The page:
#1
I have some old Orange drop caps that i need to identify!

They all say : Y5U 103M kck could be I03m

Round flat type!

are these useable for tone pots or do i need different??
Gear:

Guitars
PRS Santana SE
Ibanez MBM2 EMGs
Fender MIM Roadhouse Strat
Ibanez AS93 BLS

Amp
Carvin V3m
Blackheart 4x12 cab

Pedals
Electro-Harmonix Metal Muff
Zakk Wylde Wah
JamMan looper delay

Last edited by TheFUBAR at Aug 5, 2011,
#2
Quote by TheFUBAR
I have some old Orange drop caps that i need to identify!

They all say : Y5U 103M kck could be I03m

are these useable for tone pots or do i need different??



Lookie here: http://www.csgnetwork.com/capcodeinfo.html

You can try whatever cap you want on a tone pot. Maybe you will like it, maybe you won't. You'd have to calculate the cutoff from your cap and pot to determine what its going to sound like on paper... but solder it up, who knows, you might like it. Certainly won't ruin anything.
#3
Sounds like it may be a .001
Which may be a rather small value, but give it a shot.
Make sure you use 50's wiring!
Cusp of Magic
#4
What is a common value for an O drop? Pups are 500 496 gibbys pots are New CTS
Gear:

Guitars
PRS Santana SE
Ibanez MBM2 EMGs
Fender MIM Roadhouse Strat
Ibanez AS93 BLS

Amp
Carvin V3m
Blackheart 4x12 cab

Pedals
Electro-Harmonix Metal Muff
Zakk Wylde Wah
JamMan looper delay

#5
there aren't any round flat orange drops.

it sounds like you have an orange ceramic capacitor.
Prs se Holcomb is the answer
#6
103 on a cap means 10 with 3 0's in pF, so 10,000pF, which is 10nF or .01uF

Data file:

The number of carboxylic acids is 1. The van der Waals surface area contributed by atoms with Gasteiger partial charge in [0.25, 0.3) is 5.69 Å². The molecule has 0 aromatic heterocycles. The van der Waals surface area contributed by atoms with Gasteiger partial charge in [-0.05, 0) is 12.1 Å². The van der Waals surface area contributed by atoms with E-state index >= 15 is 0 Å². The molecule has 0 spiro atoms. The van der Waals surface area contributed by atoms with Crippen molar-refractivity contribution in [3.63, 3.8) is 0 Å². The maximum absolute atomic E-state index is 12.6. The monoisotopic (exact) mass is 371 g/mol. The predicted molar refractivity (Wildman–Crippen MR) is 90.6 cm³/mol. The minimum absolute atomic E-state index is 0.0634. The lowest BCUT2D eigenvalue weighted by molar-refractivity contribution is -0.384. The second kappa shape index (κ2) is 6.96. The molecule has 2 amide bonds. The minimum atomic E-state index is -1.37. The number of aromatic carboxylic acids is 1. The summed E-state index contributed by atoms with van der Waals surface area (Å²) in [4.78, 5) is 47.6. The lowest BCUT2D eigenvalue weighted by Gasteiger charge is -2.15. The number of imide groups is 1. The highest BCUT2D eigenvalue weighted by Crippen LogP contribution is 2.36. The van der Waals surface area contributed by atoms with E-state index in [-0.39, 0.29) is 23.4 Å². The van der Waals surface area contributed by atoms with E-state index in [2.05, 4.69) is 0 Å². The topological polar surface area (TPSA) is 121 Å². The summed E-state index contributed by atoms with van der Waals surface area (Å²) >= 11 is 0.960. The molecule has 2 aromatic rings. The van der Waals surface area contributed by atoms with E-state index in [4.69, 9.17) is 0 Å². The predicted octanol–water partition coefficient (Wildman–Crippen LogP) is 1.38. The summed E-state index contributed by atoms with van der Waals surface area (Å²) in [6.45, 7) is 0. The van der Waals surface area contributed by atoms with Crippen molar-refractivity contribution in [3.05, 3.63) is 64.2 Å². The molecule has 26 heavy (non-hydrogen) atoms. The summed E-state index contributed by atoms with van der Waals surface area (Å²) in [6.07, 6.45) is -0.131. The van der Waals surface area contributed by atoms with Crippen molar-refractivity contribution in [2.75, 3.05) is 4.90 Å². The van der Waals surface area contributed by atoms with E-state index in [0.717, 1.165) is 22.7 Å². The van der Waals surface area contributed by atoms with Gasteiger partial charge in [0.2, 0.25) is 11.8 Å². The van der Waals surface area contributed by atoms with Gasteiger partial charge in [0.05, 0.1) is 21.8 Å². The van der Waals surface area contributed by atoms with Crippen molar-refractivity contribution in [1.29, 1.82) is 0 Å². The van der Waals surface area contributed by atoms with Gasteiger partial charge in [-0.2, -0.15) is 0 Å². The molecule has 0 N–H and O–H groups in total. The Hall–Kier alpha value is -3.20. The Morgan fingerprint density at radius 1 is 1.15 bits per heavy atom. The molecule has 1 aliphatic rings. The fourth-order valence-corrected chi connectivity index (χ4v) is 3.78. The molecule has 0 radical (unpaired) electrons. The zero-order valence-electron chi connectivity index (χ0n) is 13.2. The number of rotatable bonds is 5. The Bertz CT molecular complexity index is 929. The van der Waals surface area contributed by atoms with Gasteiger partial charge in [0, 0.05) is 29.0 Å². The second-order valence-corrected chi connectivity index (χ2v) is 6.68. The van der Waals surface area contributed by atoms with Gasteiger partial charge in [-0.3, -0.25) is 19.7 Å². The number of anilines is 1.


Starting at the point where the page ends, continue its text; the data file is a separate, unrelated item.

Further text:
Call me "Shot".

ShotRod Guitar Works

Custom Hand-wired Amplifiers and Effect Pedals.

Est. 2007


Source to everything I say about Guitars, Pedals, and Amplifiers: I make them.


UG's Best DIY PedalBoard
#8
Quote by TheFUBAR
What is a common value for an O drop? Pups are 500 496 gibbys pots are New CTS


i think you are specifically asking what are normal values for tone capacitors in a guitar. 0.022 is the standard value for humbucker guitars and 0.047 is the standard value for single coil guitars.
#10
look at a guide ethan

the math is right there, it operates on a basis of thousands


103pf on a cap mean 10 + (3 zero's) so that = 10,000pf. 10,000 pf is the same as 10nf. 10 nf is = .01uf

.001 uf = 1nf = 1,000 pf.


engineers use the system so they can give more accurate measures at lower resistances. hence the uf, nf, and pf.
#11
Quote by 00_hns_00
look at a guide ethan

the math is right there, it operates on a basis of thousands


103pf on a cap mean 10 + (3 zero's) so that = 10,000pf. 10,000 pf is the same as 10nf. 10 nf is = .01uf

.001 uf = 1nf = 1,000 pf.


engineers use the system so they can give more accurate measures at lower resistances. hence the uf, nf, and pf.


I failed college math....

I prefer to understand what the electricity is actually doing, and how components affect it, it helps me to understand the math behind it. So, if you throw a bunch of numbers at me, my mind stops working, the little hamster in my head falls over out of his running wheel and dies a little.
#12
Quote by brentonlatour
i think you are specifically asking what are normal values for tone capacitors in a guitar. 0.022 is the standard value for humbucker guitars and 0.047 is the standard value for single coil guitars.


Thanks that is what i was lookin for!!!!!
Gear:

Guitars
PRS Santana SE
Ibanez MBM2 EMGs
Fender MIM Roadhouse Strat
Ibanez AS93 BLS

Amp
Carvin V3m
Blackheart 4x12 cab

Pedals
Electro-Harmonix Metal Muff